Temperatures have been up and down over the past few weeks. We went from the 90s to 60s with lows in the 40s. Temps are expected to get back up to the 90s by next week. Dry corn harvest has already begun in the southern and western portions of Nebraska. Latham’s late season lineup is showing good standability and above-average test weights. Alphatoxins continue to be an issue.; vVarieties with good plant health and grain quality seem to have lower counts. Corn supplies across the entire industry are going to be short for the upcoming year, so book early to get good your first choices.
We observed some significant infestations of two-spotted spider mites in southeast Nebraska last week. Spider Mites attack in hot, dry weather accompanied by low humidity. The infestation was the earliest I’ve ever seen. Significant rainfall, especially with higher humidity, will often crash a population of spider mites. If you’re in a dry area, scout your fields for yellow spots. These often begin near grass borders, waterways, or terraces. Use a magnifying glass or “thump” the leaf over a white sheet of paper to make sure the mites are still active. If they’re still present and no rain is in the immediate forecast, an application of insecticide is likely warranted. An organophosphate insecticide labeled for spider mites is the best. NOTE: Many pyrethroids are not labeled for mites and can actually cause spider mite flare ups.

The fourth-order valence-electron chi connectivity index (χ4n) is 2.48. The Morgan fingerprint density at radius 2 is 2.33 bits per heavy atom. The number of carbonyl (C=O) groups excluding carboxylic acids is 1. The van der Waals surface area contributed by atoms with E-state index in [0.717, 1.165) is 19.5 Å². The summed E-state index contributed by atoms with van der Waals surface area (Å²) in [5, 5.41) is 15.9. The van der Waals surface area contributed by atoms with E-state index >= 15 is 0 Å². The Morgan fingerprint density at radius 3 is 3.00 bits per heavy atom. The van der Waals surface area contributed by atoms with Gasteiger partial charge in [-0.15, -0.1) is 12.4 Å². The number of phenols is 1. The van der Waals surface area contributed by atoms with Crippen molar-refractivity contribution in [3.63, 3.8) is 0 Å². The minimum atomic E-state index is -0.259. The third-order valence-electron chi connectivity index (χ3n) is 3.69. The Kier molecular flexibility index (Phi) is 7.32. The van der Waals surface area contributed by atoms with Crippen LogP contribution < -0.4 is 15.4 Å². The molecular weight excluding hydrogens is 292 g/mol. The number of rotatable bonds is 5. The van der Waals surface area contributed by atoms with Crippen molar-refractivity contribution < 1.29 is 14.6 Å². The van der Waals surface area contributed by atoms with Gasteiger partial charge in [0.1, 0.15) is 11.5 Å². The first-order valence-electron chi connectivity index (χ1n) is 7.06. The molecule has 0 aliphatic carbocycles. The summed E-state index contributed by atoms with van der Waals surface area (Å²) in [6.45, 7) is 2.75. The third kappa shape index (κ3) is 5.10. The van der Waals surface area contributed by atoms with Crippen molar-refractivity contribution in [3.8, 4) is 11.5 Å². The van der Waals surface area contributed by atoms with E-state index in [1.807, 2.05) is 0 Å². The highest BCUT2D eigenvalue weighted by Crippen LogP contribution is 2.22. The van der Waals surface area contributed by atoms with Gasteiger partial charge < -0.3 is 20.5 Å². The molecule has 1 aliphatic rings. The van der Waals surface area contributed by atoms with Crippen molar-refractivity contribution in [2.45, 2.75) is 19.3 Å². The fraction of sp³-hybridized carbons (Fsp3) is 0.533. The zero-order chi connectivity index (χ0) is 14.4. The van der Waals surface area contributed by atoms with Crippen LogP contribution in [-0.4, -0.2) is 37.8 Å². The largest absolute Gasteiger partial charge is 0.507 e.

Minnesota farmers continue to dodge the worst of the drought that’s affecting most of the country. Greater Minnesota experienced scattered showers and cooler temperatures this past week. Statewide, average temperatures were 5.7 degrees below normal. Some areas remained dry, while over 1.5 inches of rain fell in a few places.